In 2022, the Oklahoma City metro should continue to show strong growth through the first half of the year. Anticipated job growth for Oklahoma City reflects an expectation of a strong start to the year and continued demand for labor that should result in job counts exceeding pre-pandemic levels.
These findings were released today as part of the Greater Oklahoma City Chamber’s annual Greater Oklahoma City Economic Outlook. The Outlook provides a comprehensive analysis of the national, state and metro economies. It details historic trends, a snapshot of the current situation, as well as a forecast for 2022.
Looking back at 2021, year-over-year nonfarm annual job growth increased 1.7% or gained 10,825 jobs in the Oklahoma City MSA. The largest percentage year-over-year job gains were found in the leisure services (+7.7%), administrative support (+5.6%), transport/ warehouse/utilities (+5.1%), health services (+4.3%), retail trade (+4.0%), manufacturing (+3.7%), accommodation & food services (+2.8%), financial services (+1.7%), and professional & business services (+1.5%) sectors.
The largest declines were found in mining or oil & gas (-23.4%), information (-9.6%), management (-7.5%), government (-1.9%), and wholesale trade (-1.8%).
Positive Oklahoma City metro nonfarm job growth in 2022 is expected, with the baseline job forecast scenario growing by 4.1% or adding approximately 25,900 jobs by the end of 2022.
The Oklahoma City metro completed 2021 with an annual average unemployment rate for the entire year at approximately 3%. Monthly unemployment rates ranged as high as 4.9% (Feb. 2021) and as low as 1.6% (Dec. 2021). Oklahoma City finished out the year ranked among the lowest unemployment rates for large metros with more than 1 million in population. Unemployment rates in the final few months of the year for OKC were among the lowest ever experienced in the metro in more than 30 years.
Every ten years, through the U.S. Census, we can tangibly see how businesses and talent view a community. Nearly 20% of all metros and more than half of all the counties in the nation lost population from 2010 to 2020.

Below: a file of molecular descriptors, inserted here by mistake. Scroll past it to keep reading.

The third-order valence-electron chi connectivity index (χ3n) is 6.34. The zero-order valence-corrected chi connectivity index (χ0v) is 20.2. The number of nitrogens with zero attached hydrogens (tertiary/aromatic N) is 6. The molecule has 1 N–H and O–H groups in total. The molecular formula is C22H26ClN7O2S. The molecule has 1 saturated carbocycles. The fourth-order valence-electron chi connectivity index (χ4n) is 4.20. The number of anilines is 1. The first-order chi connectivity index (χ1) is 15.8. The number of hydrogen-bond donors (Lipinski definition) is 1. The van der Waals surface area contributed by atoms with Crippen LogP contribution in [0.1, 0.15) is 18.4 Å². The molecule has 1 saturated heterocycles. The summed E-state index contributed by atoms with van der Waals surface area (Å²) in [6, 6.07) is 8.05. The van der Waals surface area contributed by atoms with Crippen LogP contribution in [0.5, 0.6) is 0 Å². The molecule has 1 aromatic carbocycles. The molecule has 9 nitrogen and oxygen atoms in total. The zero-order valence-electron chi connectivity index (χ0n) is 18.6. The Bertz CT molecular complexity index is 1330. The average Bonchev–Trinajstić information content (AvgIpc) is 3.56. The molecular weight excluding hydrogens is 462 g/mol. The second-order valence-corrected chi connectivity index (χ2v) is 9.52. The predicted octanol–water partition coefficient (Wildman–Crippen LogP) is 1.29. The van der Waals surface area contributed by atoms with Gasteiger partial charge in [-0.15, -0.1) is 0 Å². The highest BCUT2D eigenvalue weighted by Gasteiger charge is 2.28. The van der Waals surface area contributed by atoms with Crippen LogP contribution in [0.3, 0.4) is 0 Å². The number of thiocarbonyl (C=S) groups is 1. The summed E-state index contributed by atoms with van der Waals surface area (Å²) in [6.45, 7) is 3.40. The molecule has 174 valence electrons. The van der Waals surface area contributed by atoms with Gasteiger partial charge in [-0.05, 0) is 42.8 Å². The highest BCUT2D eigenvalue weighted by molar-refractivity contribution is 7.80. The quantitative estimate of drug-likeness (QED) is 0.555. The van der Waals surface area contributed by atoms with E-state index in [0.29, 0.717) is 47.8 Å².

Population growth or decline ultimately determines the overall health of a local economy and points to a city’s ability to attract talent. For OKC, population growth continues to be a positive story.
Since 2010, the Oklahoma City metro has grown by 14%, adding approximately 170,000 people. That is the largest decade-over-decade raw population gain in the past 50 years. Five of the seven counties in the Oklahoma City metro experienced double-digit growth over that period. Canadian County continued to be the fastest-growing county in the state, growing 33% since 2010.
According to Dodge, in 2021 the total construction value of tracked contract projects (residential, non-residential, and non-building infrastructure) in the Oklahoma City MSA was $3.9 billion. That was 12% more than the prior year. The largest positive year-over-year percentage gains were found in the hospitals & health treatment, warehouses, amusement, office & bank buildings, and garages/service station categories. The largest year-over-year construction value declines were in schools & colleges, religious, and hotels and motels, and streets & highways categories.
For 2022, the total construction value of contract projects in Oklahoma City is forecasted by Dodge to be relatively flat and decline by 3%.
For the seven-county Oklahoma City metropolitan area, 2021 calendar year total taxable retail sales increased by 12.7% from 2020 totals. That is the largest year-over-year increase in at least 30 years. At approximately $25.5 billion, the Oklahoma City metro accounts for more than 41% of the taxable retail sales for the entire state of Oklahoma and 36% of the state’s population. This continues to make the Oklahoma City metro a driving force for retail trade in the state.
For FY 2021 (July 2020 to June 2021 remittance), sales tax collections for the City of Oklahoma City finished strong, up 2.4% percent over the prior year. Use tax collections also finished 14% over the prior year, driven by online retail sales. Sales tax collections by surrounding cities in the metro also increased overall in FY 2021. Cities seeing increases include Norman, Edmond, Moore, Midwest City and Yukon.
Per the Price Edwards 2021 OKC Year End Retail Market Summary, retail vacancy in the Oklahoma City market increased to 10.1% at year end, up slightly from 9.7% a year ago but improved from 11.6% at mid-year 2021.
A few select retailers that announced or opened in the Oklahoma City metro in 2021 include Capitol Co-Op, Bob’s Steakhouse, Bandee’s BBQ, MetroMerch, The Old Spaghetti Factory, The Truck Yard, City & State, Summer Moon Coffee, Homeland, Black Rifle Coffee Company, Crumbl Cookies, Sam’s Southern Eatery, Costco, and Mathis Brothers Furniture.
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